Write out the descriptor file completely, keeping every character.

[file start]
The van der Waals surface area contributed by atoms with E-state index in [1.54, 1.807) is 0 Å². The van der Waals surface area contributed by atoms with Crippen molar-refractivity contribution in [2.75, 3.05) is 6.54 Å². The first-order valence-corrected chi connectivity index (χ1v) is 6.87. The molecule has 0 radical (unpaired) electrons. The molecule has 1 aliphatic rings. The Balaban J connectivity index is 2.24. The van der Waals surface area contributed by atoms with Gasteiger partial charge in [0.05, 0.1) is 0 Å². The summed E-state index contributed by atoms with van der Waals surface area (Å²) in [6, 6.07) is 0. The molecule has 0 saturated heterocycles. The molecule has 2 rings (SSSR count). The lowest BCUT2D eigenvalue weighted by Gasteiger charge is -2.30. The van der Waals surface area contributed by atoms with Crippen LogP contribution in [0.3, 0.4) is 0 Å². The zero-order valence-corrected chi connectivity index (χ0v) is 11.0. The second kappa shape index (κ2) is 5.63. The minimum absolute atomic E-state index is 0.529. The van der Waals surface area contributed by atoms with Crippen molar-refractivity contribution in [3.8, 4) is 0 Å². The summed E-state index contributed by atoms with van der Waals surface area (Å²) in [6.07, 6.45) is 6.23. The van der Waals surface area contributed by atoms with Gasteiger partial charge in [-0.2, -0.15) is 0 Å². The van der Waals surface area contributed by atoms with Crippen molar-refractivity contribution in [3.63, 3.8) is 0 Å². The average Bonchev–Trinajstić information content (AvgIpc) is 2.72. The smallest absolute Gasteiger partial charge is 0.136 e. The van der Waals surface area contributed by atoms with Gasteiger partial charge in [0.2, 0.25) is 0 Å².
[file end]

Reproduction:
The van der Waals surface area contributed by atoms with E-state index in [1.54, 1.807) is 0 Å². The van der Waals surface area contributed by atoms with Crippen molar-refractivity contribution in [2.75, 3.05) is 6.54 Å². The first-order valence-corrected chi connectivity index (χ1v) is 6.87. The molecule has 0 radical (unpaired) electrons. The molecule has 1 aliphatic rings. The Balaban J connectivity index is 2.24. The van der Waals surface area contributed by atoms with Gasteiger partial charge in [0.05, 0.1) is 0 Å². The summed E-state index contributed by atoms with van der Waals surface area (Å²) in [6, 6.07) is 0. The molecule has 0 saturated heterocycles. The molecule has 2 rings (SSSR count). The lowest BCUT2D eigenvalue weighted by Gasteiger charge is -2.30. The van der Waals surface area contributed by atoms with Crippen LogP contribution in [0.3, 0.4) is 0 Å². The zero-order valence-corrected chi connectivity index (χ0v) is 11.0. The second kappa shape index (κ2) is 5.63. The minimum absolute atomic E-state index is 0.529. The van der Waals surface area contributed by atoms with Crippen molar-refractivity contribution in [3.8, 4) is 0 Å². The summed E-state index contributed by atoms with van der Waals surface area (Å²) in [6.07, 6.45) is 6.23. The van der Waals surface area contributed by atoms with Gasteiger partial charge in [-0.2, -0.15) is 0 Å². The van der Waals surface area contributed by atoms with Crippen molar-refractivity contribution in [3.63, 3.8) is 0 Å². The average Bonchev–Trinajstić information content (AvgIpc) is 2.72. The smallest absolute Gasteiger partial charge is 0.136 e. The van der Waals surface area contributed by atoms with Gasteiger partial charge in [0.2, 0.25) is 0 Å².